Searching for Divinity – textile design
The theme of Divination is a development of my semester 1 project at university, where I studied Greek herbal remedies. For my final university project, I decided to explore this idea of herbal remedies further, but to juxtapose the idea of “remedies” and look deeper into witchcraft and potions.
Throughout history, people around the globe have tried to make sense of their world through a variety of methods used to tap into the spiritual universe. In contemporary mass society, the practice of divination is found in the form of horoscopes, astrology, crystal gazing, tarot cards, and the Ouija board.
My textile collection is based on this idea: that the future already exists; but it is also important to know that our future is not fixed. Changes in our current situation can lead to changes in our future situations, and the idea we are exploring here is that there is little we can do to control it. I wanted to look closer into this idea of an overwhelming power, and the concept of trying to manipulate the uncontrollable.
Witchcraft – a visual stimulus
My initial research began in the archives of the library, delving into historical books on international witchcraft. Visual stimulus was inspired by the book “Witch Worlds: Magic And Imagination” By Richard Van Dülmen, which included detailed historical drawings from around the world. These dark and eerie drawings set a tone which I have incorporated within my prints and the subsequent fabric designs. Understanding the breadth of magic and the supernatural world is an important element of my work, I recognised that I needed to fully understand the historical context to my topic too. “Magic, Supernaturalism and Religion” By Kurt Seligmann and “Mysteries And Secrets Of Magic” By C.J.S. Thompson provided both a wide view on witchcraft and magic, as well as providing important historical context.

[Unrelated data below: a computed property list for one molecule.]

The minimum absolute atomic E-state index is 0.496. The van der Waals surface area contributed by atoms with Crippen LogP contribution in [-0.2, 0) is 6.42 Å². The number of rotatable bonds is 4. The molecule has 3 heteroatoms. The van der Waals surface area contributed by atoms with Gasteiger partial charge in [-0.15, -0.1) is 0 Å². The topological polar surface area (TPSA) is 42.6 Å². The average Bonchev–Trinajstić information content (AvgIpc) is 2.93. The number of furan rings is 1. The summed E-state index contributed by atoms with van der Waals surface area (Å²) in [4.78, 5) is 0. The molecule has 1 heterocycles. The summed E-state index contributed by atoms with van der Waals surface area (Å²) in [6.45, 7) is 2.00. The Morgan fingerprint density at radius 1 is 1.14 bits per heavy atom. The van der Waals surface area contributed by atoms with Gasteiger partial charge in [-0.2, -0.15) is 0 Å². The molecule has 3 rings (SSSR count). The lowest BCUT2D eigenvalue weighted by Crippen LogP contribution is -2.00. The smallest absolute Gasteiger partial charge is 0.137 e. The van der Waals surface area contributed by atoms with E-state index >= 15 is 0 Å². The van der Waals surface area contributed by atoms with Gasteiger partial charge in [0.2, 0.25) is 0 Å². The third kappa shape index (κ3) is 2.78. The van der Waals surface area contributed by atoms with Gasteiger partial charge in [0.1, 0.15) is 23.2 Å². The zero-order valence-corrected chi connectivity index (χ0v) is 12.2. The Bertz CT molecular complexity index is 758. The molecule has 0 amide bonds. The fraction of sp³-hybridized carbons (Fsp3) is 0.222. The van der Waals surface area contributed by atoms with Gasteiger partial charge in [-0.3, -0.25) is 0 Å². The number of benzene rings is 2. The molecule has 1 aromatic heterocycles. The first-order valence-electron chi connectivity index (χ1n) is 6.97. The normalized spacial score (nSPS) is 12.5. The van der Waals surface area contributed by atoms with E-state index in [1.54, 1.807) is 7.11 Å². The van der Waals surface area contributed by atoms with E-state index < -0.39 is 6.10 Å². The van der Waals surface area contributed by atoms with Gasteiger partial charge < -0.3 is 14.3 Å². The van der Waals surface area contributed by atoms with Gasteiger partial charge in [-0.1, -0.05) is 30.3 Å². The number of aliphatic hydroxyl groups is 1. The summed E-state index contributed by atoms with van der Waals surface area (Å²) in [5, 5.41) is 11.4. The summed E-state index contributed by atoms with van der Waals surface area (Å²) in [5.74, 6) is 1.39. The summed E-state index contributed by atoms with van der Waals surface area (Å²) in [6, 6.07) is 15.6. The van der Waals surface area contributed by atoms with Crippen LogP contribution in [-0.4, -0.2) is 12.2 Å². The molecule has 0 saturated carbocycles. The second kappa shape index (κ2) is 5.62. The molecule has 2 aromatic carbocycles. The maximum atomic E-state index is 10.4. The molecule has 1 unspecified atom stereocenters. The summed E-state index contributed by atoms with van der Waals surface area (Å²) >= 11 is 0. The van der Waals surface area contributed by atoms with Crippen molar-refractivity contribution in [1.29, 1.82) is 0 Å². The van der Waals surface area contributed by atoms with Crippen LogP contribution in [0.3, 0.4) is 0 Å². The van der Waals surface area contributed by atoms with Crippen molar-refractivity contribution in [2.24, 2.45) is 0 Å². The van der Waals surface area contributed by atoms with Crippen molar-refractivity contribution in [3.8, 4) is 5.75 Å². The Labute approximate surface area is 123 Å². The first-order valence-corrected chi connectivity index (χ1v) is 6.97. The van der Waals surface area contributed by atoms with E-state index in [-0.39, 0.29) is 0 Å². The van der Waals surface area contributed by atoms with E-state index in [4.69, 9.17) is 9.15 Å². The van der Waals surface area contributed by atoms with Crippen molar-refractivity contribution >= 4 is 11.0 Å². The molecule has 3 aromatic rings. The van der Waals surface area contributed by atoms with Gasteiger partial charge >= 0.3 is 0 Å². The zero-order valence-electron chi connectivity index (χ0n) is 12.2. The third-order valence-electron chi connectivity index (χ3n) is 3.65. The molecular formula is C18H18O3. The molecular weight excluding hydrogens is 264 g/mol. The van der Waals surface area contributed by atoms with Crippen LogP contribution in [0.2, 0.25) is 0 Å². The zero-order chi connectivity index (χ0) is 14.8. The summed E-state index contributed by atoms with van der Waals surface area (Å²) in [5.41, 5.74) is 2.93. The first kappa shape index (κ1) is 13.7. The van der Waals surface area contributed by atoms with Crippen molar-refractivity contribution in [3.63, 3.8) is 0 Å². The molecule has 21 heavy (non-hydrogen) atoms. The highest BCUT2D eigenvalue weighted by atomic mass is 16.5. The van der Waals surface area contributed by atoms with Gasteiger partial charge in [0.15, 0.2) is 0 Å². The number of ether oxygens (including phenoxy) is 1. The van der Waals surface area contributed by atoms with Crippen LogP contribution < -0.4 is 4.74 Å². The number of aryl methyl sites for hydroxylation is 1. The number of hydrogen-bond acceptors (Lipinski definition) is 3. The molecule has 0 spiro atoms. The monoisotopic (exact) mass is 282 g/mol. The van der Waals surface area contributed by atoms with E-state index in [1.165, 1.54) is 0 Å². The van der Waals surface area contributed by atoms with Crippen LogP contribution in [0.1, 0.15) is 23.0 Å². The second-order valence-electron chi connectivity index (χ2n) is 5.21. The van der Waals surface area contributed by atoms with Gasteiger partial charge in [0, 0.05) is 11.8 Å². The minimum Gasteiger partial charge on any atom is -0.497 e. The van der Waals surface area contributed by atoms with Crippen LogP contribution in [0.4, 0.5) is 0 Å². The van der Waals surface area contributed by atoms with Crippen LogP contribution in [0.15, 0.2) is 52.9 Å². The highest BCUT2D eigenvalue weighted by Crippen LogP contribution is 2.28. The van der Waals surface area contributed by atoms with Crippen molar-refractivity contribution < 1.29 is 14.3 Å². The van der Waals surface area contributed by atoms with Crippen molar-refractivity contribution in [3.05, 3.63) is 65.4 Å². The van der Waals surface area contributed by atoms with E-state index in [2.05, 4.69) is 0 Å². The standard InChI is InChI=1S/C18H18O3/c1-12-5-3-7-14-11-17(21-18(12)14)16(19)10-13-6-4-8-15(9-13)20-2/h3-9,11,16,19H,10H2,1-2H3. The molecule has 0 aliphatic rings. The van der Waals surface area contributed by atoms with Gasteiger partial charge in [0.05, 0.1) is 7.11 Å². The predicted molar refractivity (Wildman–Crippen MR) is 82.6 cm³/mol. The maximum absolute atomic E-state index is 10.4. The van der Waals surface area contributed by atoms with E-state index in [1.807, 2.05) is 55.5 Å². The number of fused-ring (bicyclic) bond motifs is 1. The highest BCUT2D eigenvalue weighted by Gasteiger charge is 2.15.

Exploring the human connection between our conscious and unconscious, and the uncertainty which that brings has helped shape the aesthetic of this textiles project. The designs give a sense of controlled chaos, while focusing on minimalism, raw mark making and depth.
Mark making – chaos in fabric design
Using this theme of “uncertainty”, my mark making style developed to become more chaotic, and I began using graphite pens to create energetic and unpredictable motions on the paper. By exploring this idea of connecting to the unconscious mind, I was able to investigate changes in depth, and also to create a softer side to the collection; something more ethereal and dream-like. I wanted to show this range of ideas to reflect the different intensities felt by the diviner during their practice, as well as the depth of emotion and the battle with the unconscious mind.
Textile and Fabric design – gender neutral
Choosing my desired market was simple: In modern society, gender is a fairly restrictive concept, it’s important to consider design applications for those who do not identify simply, or singularly as “female” or “male”. Fashion designers are now combining men’s and women’s collections on the runway, and more fashion brands are launching gender-neutral collections.
An important element of my design process is to create something I believe to be transferable across genders, making my collection as inclusive as possible. I chose to create prints I believe could be worn by everyone- these range from some stereotypical “feminine” florals, darker brush mark tailoring seen more commonly in menswear and some abstract, looser designs which are more gender-neutral.
Gender no longer dictates the way people dress, and in an ideal world gender-neutral clothes should exist alongside clothes for men and women. This androgynous collection is not designed specifically for any market, its intension is to be transformative, sexy, refined and spellbinding. For the purpose of my university submission, I have visualised this collection primarily as a couture womenswear collection for winter 2021, with examples of how the collection would look as couture gender-neutral tailoring and outerwear.
I have used chiffons and silks in my previous projects, and I love the sense of luxury they bring. Placement print inspiration has been provided by the Spring 2017 Ready-to-wear Christian Dior collection. Not only are the placements beautiful and delicate, but they also have a sense of magic and supernaturalism about them too.